pi·​ous | \ ˈpī-əs How to pronounce pious (audio) \

Definition of pious

1a : marked by or showing reverence for deity and devotion to divine worship
b : marked by conspicuous religiosity a hypocrite—a thing all pious words and uncharitable deeds— Charles Reade
2 : sacred or devotional as distinct from the profane or secular : religious a pious opinion
3 : showing loyal reverence for a person or thing : dutiful
4a : marked by sham or hypocrisy
b : marked by self-conscious virtue : virtuous
5 : deserving commendation : worthy a pious effort

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Other Words from pious

piously adverb
piousness noun

The Complicated Uses of Pious

Pious has a bit of an image problem. From the beginning of its use in the 15th century this Latin descendant has been used to describe those who are simply very religious—that is, who are deeply devoted to their religion—but it has for centuries also described those who make a show of their religiousness and use it to assert their superiority. We see both in literature:

She sent for a minister, too, a serious, pious, good man, and applied herself with such earnestness, by his assistance, to the work of a sincere repentance, that I believe, and so did the minister too, that she was a true penitent….
— Daniel Defoe, Moll Flanders, 1722

There are a thousand hacking at the branches of evil to one who is striking at the root, and it may be that he who bestows the largest amount of time and money on the needy is doing the most by his mode of life to produce that misery which he strives in vain to relieve. It is the pious slave-breeder devoting the proceeds of every tenth slave to buy a Sunday's liberty for the rest.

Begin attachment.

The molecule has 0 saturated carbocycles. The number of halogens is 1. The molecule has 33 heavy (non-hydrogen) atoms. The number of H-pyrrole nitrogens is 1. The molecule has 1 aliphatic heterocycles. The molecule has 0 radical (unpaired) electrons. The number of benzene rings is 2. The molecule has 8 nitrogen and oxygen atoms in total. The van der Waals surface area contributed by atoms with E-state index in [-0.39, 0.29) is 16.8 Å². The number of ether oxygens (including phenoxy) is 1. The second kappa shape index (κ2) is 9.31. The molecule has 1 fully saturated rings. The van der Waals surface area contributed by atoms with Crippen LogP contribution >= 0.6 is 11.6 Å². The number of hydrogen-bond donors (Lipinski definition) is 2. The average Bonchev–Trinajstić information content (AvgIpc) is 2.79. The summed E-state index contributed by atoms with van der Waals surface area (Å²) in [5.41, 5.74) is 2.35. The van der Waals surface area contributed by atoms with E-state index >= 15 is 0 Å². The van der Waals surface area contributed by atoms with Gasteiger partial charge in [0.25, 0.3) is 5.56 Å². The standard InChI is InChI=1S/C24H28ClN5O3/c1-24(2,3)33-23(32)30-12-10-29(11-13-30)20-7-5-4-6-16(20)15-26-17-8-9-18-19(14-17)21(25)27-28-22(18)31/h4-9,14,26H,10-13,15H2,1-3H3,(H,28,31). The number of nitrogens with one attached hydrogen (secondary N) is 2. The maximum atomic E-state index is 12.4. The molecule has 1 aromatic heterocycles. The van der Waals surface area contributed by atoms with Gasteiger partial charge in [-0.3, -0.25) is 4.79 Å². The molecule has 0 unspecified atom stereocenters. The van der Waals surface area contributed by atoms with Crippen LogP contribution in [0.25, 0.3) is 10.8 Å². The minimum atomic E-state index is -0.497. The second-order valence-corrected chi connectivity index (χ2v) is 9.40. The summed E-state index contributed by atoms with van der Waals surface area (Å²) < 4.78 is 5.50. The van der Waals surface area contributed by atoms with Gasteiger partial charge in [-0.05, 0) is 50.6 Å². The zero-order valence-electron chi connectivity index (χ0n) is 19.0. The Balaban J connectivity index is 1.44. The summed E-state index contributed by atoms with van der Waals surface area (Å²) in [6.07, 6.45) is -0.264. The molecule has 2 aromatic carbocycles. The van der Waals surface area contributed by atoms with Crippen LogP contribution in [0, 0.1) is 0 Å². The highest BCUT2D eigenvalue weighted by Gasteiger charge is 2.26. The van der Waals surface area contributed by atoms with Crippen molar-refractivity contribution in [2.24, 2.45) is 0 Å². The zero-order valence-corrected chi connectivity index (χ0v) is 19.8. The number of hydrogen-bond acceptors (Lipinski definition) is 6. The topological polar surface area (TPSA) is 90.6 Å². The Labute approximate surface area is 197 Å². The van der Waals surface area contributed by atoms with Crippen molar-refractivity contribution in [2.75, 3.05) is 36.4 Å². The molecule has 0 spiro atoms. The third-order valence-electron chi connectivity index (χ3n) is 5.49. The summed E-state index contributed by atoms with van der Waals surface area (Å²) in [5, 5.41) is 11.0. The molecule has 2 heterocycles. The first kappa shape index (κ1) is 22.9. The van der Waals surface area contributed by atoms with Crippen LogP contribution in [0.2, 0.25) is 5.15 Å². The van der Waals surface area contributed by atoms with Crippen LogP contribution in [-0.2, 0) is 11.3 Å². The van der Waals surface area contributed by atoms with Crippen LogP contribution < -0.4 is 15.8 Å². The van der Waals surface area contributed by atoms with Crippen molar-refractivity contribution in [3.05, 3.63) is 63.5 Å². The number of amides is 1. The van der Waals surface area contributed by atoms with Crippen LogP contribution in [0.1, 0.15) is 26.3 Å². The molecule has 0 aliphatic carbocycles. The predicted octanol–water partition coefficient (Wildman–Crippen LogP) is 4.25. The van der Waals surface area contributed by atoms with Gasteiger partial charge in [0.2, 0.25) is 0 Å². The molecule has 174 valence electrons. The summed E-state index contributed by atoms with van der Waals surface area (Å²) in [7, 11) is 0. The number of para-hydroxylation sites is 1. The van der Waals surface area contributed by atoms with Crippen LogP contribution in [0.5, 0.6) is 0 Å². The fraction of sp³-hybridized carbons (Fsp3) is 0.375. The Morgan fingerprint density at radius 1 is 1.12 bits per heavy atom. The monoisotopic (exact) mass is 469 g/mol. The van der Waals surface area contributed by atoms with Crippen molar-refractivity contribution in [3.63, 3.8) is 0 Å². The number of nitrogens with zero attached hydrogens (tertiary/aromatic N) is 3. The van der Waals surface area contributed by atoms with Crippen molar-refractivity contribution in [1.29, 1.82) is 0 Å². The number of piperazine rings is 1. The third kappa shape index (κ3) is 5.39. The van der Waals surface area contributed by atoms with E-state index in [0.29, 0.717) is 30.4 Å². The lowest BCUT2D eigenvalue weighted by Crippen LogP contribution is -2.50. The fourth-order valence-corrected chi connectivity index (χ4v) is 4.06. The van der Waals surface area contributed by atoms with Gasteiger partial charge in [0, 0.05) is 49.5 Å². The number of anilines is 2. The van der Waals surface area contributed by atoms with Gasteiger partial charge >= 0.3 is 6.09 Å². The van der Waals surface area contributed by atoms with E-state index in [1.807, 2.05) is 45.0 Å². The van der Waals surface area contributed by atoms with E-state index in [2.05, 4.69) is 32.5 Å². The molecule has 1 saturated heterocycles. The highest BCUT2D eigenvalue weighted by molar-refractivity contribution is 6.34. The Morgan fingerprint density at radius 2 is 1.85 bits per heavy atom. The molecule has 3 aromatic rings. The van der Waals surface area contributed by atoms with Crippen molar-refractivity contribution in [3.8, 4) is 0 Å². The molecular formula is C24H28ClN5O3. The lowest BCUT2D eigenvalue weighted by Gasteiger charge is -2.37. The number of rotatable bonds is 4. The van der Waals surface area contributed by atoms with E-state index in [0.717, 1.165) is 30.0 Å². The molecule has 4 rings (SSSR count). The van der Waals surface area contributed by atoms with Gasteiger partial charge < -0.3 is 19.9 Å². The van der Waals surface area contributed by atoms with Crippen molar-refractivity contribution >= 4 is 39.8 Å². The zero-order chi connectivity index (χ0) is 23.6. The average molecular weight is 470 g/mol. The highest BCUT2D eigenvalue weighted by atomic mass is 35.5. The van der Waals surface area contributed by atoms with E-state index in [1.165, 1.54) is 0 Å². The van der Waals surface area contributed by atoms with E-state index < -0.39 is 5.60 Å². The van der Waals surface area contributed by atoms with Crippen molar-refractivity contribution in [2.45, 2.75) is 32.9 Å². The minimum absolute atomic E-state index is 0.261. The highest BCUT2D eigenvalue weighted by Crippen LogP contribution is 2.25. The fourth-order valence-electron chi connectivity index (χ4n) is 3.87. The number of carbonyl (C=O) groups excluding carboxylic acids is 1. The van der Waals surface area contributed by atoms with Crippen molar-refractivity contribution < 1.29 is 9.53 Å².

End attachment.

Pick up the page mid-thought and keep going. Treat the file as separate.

— Henry David Thoreau, Walden, 1854

Over the years other meanings have developed too. Pious can be used positively to describe those who are dutiful or virtuous, or things that are worthy. And it can be used negatively to describe hypocrisy. It is also used neutrally to distinguish what is religious from what is nonreligious in content, as in this humorous excerpt from Emily Brontë's 1847 Wuthering Heights:

Joseph was an elderly, nay, an old man—very old, perhaps, though hale and sinewy. "The Lord help us!" he soliloquized in an undertone of peevish displeasure, while relieving me of my horse, looking, meantime, in my face so sourly that I charitably conjectured he must have need of divine aid to digest his dinner, and his pious ejaculation had no reference to my unexpected advent.

Because the word is about religion and religiousness, many associate pious with the Bible. It is, however, wholly absent from many translations of the Bible, probably because of its ambiguous meaning. Pious is, though, included in The New Revised Standard Version and the paraphrasing Living Bible, among a number of others: